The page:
Anyone who knows my view on the Fast & Furious franchise should predict that I was optimistic, yet also very cautious, about this spin-off. The car-based core series has often entertained me, they peaked with the mix of action and ridiculousness in the sixth and seventh instalments, and then eight just went too far over into the kind of silliness that kept taking me out of the movie. This film, pairing up Dwayne Johnson and Jason Statham for their own action-packed adventure, looked enjoyably silly from the first trailer I saw.
And it is. Which was a huge relief for me. This film makes it obvious from the very beginning that the central characters are almost superhuman and your brain shouldn't spend too much time calculating the odds of all of their plans and stunts being physically possible.
Written by Chris Morgan and Drew Pearce, the story concerns a deadly virus, a cybernetically-enhanced supervillain (Brixton, played by Idris Elba), and a young woman named Hattie (Vanessa Kirby) who has already tried to defeat Brixton, but finds herself defeated. Fortunately, Hattie is the sister of Shaw (Statham), which is why he is asked to help, along with the one person he really doesn't want to be paired up with, Hobbs (Johnson). This isn't a one-man job though, and working together may be the key to any chance of success, which would also basically save the world.
Directed by David Leitch (who previously did such good work on Deadpool 2), this is big dumb fun that runs for just over two and a quarter hours (do any major action movies nowadays manage to come in at a brisk 90 minutes?) and manages to entertain from start to finish, thanks to the comedic tone of the script, the charisma of everybody with a major role, and the pacing. The set-pieces are enjoyable loony, with as many challenges as possible thrown at our heroes while they generally outrun, out-think and out-fight everyone around them.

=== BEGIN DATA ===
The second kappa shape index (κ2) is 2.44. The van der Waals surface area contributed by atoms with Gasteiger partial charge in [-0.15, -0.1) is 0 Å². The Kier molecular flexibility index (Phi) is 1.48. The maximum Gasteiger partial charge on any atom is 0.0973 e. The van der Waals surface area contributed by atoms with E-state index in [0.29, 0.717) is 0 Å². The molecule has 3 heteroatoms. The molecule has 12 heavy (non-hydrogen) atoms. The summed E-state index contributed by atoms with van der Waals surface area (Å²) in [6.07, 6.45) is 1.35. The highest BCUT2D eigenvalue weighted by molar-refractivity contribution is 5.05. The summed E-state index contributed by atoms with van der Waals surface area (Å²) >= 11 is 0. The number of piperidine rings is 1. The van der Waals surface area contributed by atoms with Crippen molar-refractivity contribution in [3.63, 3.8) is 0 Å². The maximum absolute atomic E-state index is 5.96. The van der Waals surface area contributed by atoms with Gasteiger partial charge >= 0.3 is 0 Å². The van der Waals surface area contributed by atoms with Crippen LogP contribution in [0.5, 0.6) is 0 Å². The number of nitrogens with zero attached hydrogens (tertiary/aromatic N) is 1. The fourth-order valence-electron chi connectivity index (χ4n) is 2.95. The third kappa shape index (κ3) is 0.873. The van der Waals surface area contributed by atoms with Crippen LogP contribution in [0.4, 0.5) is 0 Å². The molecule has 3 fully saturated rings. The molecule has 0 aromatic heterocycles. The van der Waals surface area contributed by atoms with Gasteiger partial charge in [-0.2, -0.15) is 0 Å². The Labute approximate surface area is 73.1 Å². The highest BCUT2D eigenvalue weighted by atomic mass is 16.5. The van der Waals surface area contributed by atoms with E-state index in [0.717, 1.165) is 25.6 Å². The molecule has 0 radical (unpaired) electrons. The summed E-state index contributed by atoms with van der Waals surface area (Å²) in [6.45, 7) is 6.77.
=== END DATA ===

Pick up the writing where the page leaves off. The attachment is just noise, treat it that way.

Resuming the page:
If you enjoyed the interplay between Johnson and Statham in Fast & Furious 8 (which, let's be honest, was at its best when they were onscreen) then I don't see any way that you wouldn't enjoy this. They remain amusingly antagonistic towards one another, and competitive when it comes to who can despatch the most disposable henchmen, and both men get an equal amount of time to show off. Elba is a fantastic villain, and he appears to be having a lot of fun in the role, and Kirby is as good as, if not better than, anyone else onscreen, with a tough attitude and a badass skillset ensuring that she can hold her own in any of the major action sequences (including a scene in which she believably takes on Johnson). Helen Mirren reprises her role, as the mother of the Shaws, and entertains once again in her one main scene, and Eddie Marsan is good value in a small supporting role, a Russian Professor who may be able to help ensure the virus can't harm others.
Plenty of punches are thrown, you get a few moments of vehicular mayhem, there are a couple of fun cameos (which I won't spoil here), and those who are patient enough to sit through the end credits will be rewarded with numerous little extra scenes, which are also a lot of fun. I doubt anybody is going to spend too much dissecting this, or searching for hidden meanings or metaphors, because it's absolutely not that kind of film. But I am pretty certain that it will please most action movie fans, and be on regular rotation when it comes to the home media market later in the year. I know I'll be getting it, and am already looking forward to a rewatch.